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Suborn'd curs'd Avarice to lie in wait
For that rich prey (gold is a taking bait);
Who closely lurking, like a subtle snake,
Under the covert of a thorny brake,

Seiz'd on the Factor by fair Thetis sent,
And robb'd our Colin of his monument."

Having gone thus far, it would be unfair to omit the praise of Browne himself, by one or two of his cotemporaries.

To his Friend, the Author of the Pastorals. By Michael Drayton.

Drive forth thy flock, young pastor, to that plain,
Where our old shepherds wont their flocks to feed;
To those clear walks, where many a skilful swain
To'ards the calm evening tun'd his pleasant reed.
Those, to the Muses once so sacred, downs,

As no rude foot might there presume to stand;
Now made the way of the unworthiest clowns,
Digg'd and plough'd up with each unhallow'd hand;
If possible thou canst redeem those places,
Where, by the brim of many a silver spring,
The learned maidens, and delightful Graces,
Often have sat to hear our shepherd's sing;
Where on those pines, the neighbouring groves among,
Now utterly neglected in these days,

Our garlands, pipes, and cornamutes, were hung
The monuments of our deserved praise.

So may thy sheep like, so thy lambs increase,

And from the wolf feed ever safe and free!
So may'st thou thrive amongst the learned prease,
As thou, young shepherd, art belov'd of me!


To the same.

So much a stranger, my severer muse

Is not to love-strains, or a shepherd's reed,
But that she knows some rites of Phoebus' dues,
Of Pan, of Pallas, and her sister's meed.
Read, and commend she durst these tun'd essays
Of him that loves her: she hath ever found
Her studies as one circle. Next, she prays.
His readers be with rose and myrtle crown'd!
No willow touch them! As his bays are free,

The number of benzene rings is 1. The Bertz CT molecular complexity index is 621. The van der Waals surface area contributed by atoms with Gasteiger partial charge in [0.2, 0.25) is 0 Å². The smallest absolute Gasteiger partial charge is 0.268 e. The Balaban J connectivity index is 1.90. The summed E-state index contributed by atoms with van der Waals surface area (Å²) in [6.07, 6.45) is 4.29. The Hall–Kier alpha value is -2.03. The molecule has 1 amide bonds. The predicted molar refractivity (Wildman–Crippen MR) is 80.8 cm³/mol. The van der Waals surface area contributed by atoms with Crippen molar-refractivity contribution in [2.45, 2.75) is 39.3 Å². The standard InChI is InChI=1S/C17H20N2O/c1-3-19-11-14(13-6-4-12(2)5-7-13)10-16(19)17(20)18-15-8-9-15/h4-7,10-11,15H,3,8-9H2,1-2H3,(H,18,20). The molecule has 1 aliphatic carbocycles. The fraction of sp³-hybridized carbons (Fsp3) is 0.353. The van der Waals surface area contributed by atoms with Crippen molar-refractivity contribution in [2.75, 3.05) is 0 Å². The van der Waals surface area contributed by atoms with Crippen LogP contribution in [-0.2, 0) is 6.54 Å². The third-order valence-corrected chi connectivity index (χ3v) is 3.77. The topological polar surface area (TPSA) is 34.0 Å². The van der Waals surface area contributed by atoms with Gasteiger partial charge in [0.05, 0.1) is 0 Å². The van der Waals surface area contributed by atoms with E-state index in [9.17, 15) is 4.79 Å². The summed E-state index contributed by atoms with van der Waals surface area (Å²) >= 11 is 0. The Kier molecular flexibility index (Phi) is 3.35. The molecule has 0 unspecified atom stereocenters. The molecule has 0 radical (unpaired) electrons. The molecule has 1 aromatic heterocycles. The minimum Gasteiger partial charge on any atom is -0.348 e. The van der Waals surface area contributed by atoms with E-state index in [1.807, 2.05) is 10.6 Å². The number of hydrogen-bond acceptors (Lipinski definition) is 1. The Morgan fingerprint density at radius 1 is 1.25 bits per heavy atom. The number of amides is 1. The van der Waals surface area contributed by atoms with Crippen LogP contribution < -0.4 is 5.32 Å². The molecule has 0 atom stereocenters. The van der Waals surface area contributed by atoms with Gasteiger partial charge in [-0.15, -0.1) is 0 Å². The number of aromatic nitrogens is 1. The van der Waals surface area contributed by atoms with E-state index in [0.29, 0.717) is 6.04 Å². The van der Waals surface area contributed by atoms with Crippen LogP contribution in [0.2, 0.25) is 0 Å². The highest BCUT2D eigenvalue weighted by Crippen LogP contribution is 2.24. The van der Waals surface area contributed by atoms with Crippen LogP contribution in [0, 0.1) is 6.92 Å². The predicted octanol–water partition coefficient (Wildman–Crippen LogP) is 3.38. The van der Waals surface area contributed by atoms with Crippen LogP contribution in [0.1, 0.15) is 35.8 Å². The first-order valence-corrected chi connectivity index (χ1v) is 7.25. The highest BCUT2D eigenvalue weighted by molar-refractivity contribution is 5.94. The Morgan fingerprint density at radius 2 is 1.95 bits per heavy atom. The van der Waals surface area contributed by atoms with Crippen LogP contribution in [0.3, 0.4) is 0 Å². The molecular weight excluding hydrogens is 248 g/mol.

From wrong of bolts, so may their chaplets be!*
J. SELDEN, Juris C.


An Account of Quarles's Emblems, with Specimens.

There is one poet of the reign of Charles the First, whose memory there were several attempts, about twenty years ago, to revive, particularly by Jackson, of Exeter, in his Thirty Letters; but whose poetry has sunk again from the public notice. The person I mean is FRANCIS QUARLES.

His EMBLEMS were once a very popular work, and went through numerous editions. The first edition, as far as I have yet discovered, appeared in 1635. There was an edition in 1643; and probably more

Headley has given a well discriminated, but, perhaps, too severe character of Browne.

Browne was born at Tavistock, in Devonshire, in 1590; and is supposed to have died in 1645. See Wood's Ath. I. 491, &c.

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than one, even in the latter half of the following century. These poems cannot boast originality; for in the plan, and frequently, I doubt not, in the very subjects, and even sentiments and expressions, they are imitated from Herman Hugo,* from whom the prints are borrowed:+ with an execution, at least, strikingly inferior.

A specimen, amongst the numerous extracts which the various parts of my work exhibit, is due to the ingenious author, and may not be unacceptable to my readers from whose recollection the poet has faded. What I take shall be a fair example; neither his best, nor his worst.

Emblem XII. of Book 2. Galat. vi. 14. God forbid that I should glory, save in the cross.


"Can nothing settle my uncertain breast,
And fix my rambling love?

Can my affections find out nothing best,